A Tale Of Three Families: Do Bad Decisions Lead To Financial Trouble?

A comment left on this entry by About.com’s LaToya Irby got me to thinking about people in financial trouble and how they got there, leaving aside for the moment the catastrophic economy that we’re in today.

In the best of all worlds, no one would ever spend more than they can afford and everyone would be debt free. However, we know that the world is far from perfect and people often make financial decisions based on emotion and necessity.

Consider a young couple with a child living on minimum wage. The husband works two jobs and the wife works one, and together they earn enough money to live with a little extra to spare. They decide to use that little extra bit they’re able to pull in to save towards buying their child an Xbox 360 as a Christmas present. December rolls around and they have the money saved up when disaster strikes. The wife breaks her leg and is out of work for six to eight weeks. Their Xbox 360 fund suddenly becomes a lifeline, but Christmas is still coming and they still want to see their child’s face light up when he opens up his gifts to see that he has a new Xbox 360. The family buys the Xbox on a store credit card.

Then there’s the solidly middle class two earner family. Both parents work in good paying jobs and on that income, they’re able to afford a decent house in a nice neighborhood. They run small balances on their credit cards and are paying part of the tuition for one of their children who is in college and braces for their middle child. Everything is fine until the husband gets laid off. Suddenly, the family’s income is cut in half and they dig into their savings to continue to pay the bills that don’t stop coming simply because of a lost job. Time drags on and the husband can’t find work. His industry has gone under, but the bills keep coming. Now this family is relying on their credit cards to make ends meet.

Finally, there’s the family earning six figures. This family is among the affluent and well-to-do. They live in a large house in a gated community and drive expensive cars. Curiously, just like the middle class family and even like the poor family, when one of the breadwinners no longer has a job, what was a rosy financial picture starts looking dingy and grim.  Because this family had been affluent, there is room for cutting back and for making lifestyle changes to adjust for lower income. They sell their expensive cars and buy cheaper ones. They don’t spend as much money as they are used to. However, some of the bills of the affluent lifestyle remain and can’t be gotten rid of. Among these is the house with the now unaffordable mortgage payment. This once affluent family now faces foreclosure.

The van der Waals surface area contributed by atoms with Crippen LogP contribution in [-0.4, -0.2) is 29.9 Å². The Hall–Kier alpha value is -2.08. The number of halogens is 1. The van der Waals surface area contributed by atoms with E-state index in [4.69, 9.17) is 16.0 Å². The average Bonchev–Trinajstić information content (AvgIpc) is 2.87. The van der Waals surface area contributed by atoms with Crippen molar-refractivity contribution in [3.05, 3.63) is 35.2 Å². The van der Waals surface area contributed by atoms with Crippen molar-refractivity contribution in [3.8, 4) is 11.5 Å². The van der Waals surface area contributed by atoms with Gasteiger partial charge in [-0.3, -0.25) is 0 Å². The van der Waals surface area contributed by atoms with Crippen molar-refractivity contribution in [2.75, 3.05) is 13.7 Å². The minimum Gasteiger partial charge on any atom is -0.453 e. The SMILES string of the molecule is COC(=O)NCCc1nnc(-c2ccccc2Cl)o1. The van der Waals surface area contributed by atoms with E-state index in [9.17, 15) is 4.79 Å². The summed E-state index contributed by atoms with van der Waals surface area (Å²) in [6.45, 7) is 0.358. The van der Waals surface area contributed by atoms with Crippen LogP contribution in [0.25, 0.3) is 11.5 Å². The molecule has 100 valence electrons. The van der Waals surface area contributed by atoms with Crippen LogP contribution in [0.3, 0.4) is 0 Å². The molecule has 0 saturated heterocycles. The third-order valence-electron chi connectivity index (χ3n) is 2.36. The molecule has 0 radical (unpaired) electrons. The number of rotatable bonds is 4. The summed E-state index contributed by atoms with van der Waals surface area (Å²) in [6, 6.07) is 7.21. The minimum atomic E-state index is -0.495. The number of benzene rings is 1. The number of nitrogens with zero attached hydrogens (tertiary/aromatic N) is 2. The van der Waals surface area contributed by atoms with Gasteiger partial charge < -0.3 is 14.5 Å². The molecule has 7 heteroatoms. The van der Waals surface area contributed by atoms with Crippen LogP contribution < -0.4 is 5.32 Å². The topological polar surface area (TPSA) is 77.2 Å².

These stories are purely hypothetical, but hundreds of them play out daily in real life. In the first case, human emotion and the desire to make a child happy result in what to cold hard facts is an irrational financial choice. In the other cases, it is about continuing to pay the bills that continue to come in the mail even when the income to pay them is no longer there.

To suggest that people in financial trouble got there because of poor decision making is too simplistic. It is never that black or white. Emotions and circumstance play a role and one can’t predict what lies beyond the next turn down the road of life.

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7 Responses to “A Tale Of Three Families: Do Bad Decisions Lead To Financial Trouble?”

  1. […] A Tale Of Three Families: Do Bad Decisions Lead To Financial … […]

  2. Wilson says:

    That is really insightful. It gave me several ideas and I’ll be writing them on my blog soon. I’m bookmarking your website and I’ll be back again. Thanks again!

  3. Maryln Hong says:

    Thanks for a great post and interesting comments. I found this post while surfing for some music events. Thanks for sharing this post.

  4. Kathy McGraw says:

    Wilson and Maryln:

    Thank you for reading my blog and for taking the time to comment!

  5. Kathy McGraw says:

    I saw this by a Google Alert. I have read a few others in your Credit series and think you do a good job writing them. I really like this one as it is so true, the bills don’t stop because the income does, and many people that were doing well now have financial problems.

    BTW my name really is Kathy McGraw 🙂

  6. Kathy McGraw says:

    Hi, Kathy:

    Thank you for reading and for your comments. I am glad you enjoy my writing. 🙂

    Wow, another Kathy McGraw out there, lol! Is your husband’s name Brad? If it is, that would just be too weird!

  7. Kathy McGraw says:

    Hi Kathy…no Brad in my life 🙂 We have several Kathy McGraw’s I have found online, a Judge, movie star etc. But you are the only one that I have commented on 🙂

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